Old coal room?

glassapplesApril 30, 2011

Hi all,

We have put in an offer for a early 1930's 2 story bungalow(I think that is what it is!), anyway, it has an old coal room that I would like to turn into a storage room. How do I go about cleaning this room and making it usable? Is painting the walls an option? What kind of prep do I need to do first?

Thanks for any help!!

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traceee

Hi there! Can you explain further how the room is "unusable?" Is it a small room, full size? Does it have soot or dirt in it?

I have owned a 1925 Bungalow for 15 years. There is a coal room at the back of the home that is framed in wood and clean. It is maybe 4 x 4, but as tall as the basement. If you buy this home, these are the type of things within it that you should cherish. I am on vacation now, but if I were home I would take a picture and share it with you. I love how these peculiar spaces, tell the story and history of an old home.

The old wood floors in my dining room have a small square of different wood that must have been used to patch the area where the heat from the coal came up through the basement floor to heat the home. I respect these types of imperfections in my home and am proud of it's history that is so visible. You won't find an old "coal" room in the basements of any newly built homes!

SEE THE PATCHED WOOD TO THE RIGHT OF THE PIANO.
WOOD FLOORS ARE ABOUT 85 YEARS OLD!

    Bookmark   May 1, 2011 at 5:32PM
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glassapples

Hi Traceee,

It is an ok sized room, about 10x5, so would make an excellent storage room. It has cement block walls and a concrete floor. I thought my husband had snapped a picture of it but he didn't :(. There is residual(is that the right word?) coal in the cement and flooring. I'm going to guess there is no way to get the all of the coal stains out of the cement? I'm worried paint won't adhere to it. Maybe it would be best to just frame it up and leave it as is.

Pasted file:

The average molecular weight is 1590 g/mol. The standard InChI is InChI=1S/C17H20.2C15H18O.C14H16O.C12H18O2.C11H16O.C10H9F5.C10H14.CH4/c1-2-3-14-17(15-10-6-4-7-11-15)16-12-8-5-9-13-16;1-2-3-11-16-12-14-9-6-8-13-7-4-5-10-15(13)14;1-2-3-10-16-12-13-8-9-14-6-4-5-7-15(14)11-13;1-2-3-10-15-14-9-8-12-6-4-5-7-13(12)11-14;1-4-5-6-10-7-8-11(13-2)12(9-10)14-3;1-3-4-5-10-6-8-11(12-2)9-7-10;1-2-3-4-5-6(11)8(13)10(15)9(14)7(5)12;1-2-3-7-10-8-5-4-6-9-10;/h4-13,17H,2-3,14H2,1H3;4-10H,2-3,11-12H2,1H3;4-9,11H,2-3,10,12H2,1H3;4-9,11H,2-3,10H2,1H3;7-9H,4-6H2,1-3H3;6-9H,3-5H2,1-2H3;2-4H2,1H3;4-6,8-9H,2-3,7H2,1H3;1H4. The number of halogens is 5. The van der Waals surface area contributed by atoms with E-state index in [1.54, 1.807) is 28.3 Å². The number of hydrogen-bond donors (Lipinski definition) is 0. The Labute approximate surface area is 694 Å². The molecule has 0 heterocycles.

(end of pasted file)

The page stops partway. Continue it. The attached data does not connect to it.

You are right, new houses definitely don't have these *gems* :). I love this house and am hoping we don't get any big surprises that will kill the deal at inspection :(.

    Bookmark   May 1, 2011 at 10:58PM
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columbusguy1

If the basement is damp, you might try a sealer/waterproofer first...if it is dry, scrub the walls with a wire brush, and then try a primer such as Kilz.

Hope it works! The waterproofing worked on my walls.

    Bookmark   May 2, 2011 at 4:39PM
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glassapples

Thanks Columbusguy, that sounds like a good plan of action. I'll have to pick up a good dust mask to do the job!

    Bookmark   May 3, 2011 at 12:09PM
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